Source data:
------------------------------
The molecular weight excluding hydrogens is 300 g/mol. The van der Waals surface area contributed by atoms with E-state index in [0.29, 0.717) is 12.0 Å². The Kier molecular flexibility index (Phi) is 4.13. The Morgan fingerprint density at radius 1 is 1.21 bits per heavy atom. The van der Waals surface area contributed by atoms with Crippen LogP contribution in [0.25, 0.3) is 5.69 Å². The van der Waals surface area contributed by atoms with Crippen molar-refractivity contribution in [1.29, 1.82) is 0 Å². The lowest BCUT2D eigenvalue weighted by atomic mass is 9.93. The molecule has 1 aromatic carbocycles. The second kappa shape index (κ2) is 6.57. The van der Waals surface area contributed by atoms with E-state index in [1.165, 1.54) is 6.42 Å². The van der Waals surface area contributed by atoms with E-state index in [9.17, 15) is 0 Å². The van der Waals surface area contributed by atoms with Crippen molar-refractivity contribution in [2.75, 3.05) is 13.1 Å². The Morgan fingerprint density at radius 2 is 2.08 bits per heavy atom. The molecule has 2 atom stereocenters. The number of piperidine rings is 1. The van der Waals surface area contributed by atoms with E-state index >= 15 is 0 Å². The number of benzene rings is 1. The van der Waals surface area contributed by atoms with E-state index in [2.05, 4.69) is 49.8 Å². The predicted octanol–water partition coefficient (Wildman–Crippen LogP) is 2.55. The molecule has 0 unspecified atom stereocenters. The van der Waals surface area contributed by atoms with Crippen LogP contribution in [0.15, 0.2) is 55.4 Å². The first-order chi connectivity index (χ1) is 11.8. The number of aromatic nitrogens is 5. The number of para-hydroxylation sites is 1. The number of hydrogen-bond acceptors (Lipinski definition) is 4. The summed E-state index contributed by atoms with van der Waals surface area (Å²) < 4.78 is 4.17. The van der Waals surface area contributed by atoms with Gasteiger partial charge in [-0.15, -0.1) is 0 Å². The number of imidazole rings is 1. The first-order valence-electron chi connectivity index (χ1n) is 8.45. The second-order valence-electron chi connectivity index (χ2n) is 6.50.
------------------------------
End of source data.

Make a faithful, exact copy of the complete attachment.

The molecular weight excluding hydrogens is 300 g/mol. The van der Waals surface area contributed by atoms with E-state index in [0.29, 0.717) is 12.0 Å². The Kier molecular flexibility index (Phi) is 4.13. The Morgan fingerprint density at radius 1 is 1.21 bits per heavy atom. The van der Waals surface area contributed by atoms with Crippen LogP contribution in [0.25, 0.3) is 5.69 Å². The van der Waals surface area contributed by atoms with Crippen molar-refractivity contribution in [1.29, 1.82) is 0 Å². The lowest BCUT2D eigenvalue weighted by atomic mass is 9.93. The molecule has 1 aromatic carbocycles. The second kappa shape index (κ2) is 6.57. The van der Waals surface area contributed by atoms with E-state index in [1.165, 1.54) is 6.42 Å². The van der Waals surface area contributed by atoms with E-state index in [9.17, 15) is 0 Å². The van der Waals surface area contributed by atoms with Crippen molar-refractivity contribution in [2.75, 3.05) is 13.1 Å². The Morgan fingerprint density at radius 2 is 2.08 bits per heavy atom. The molecule has 2 atom stereocenters. The number of piperidine rings is 1. The van der Waals surface area contributed by atoms with E-state index >= 15 is 0 Å². The number of benzene rings is 1. The van der Waals surface area contributed by atoms with E-state index in [2.05, 4.69) is 49.8 Å². The predicted octanol–water partition coefficient (Wildman–Crippen LogP) is 2.55. The molecule has 0 unspecified atom stereocenters. The van der Waals surface area contributed by atoms with Crippen LogP contribution in [0.15, 0.2) is 55.4 Å². The first-order chi connectivity index (χ1) is 11.8. The number of aromatic nitrogens is 5. The number of para-hydroxylation sites is 1. The number of hydrogen-bond acceptors (Lipinski definition) is 4. The summed E-state index contributed by atoms with van der Waals surface area (Å²) < 4.78 is 4.17. The van der Waals surface area contributed by atoms with Gasteiger partial charge in [-0.15, -0.1) is 0 Å². The number of imidazole rings is 1. The first-order valence-electron chi connectivity index (χ1n) is 8.45. The second-order valence-electron chi connectivity index (χ2n) is 6.50.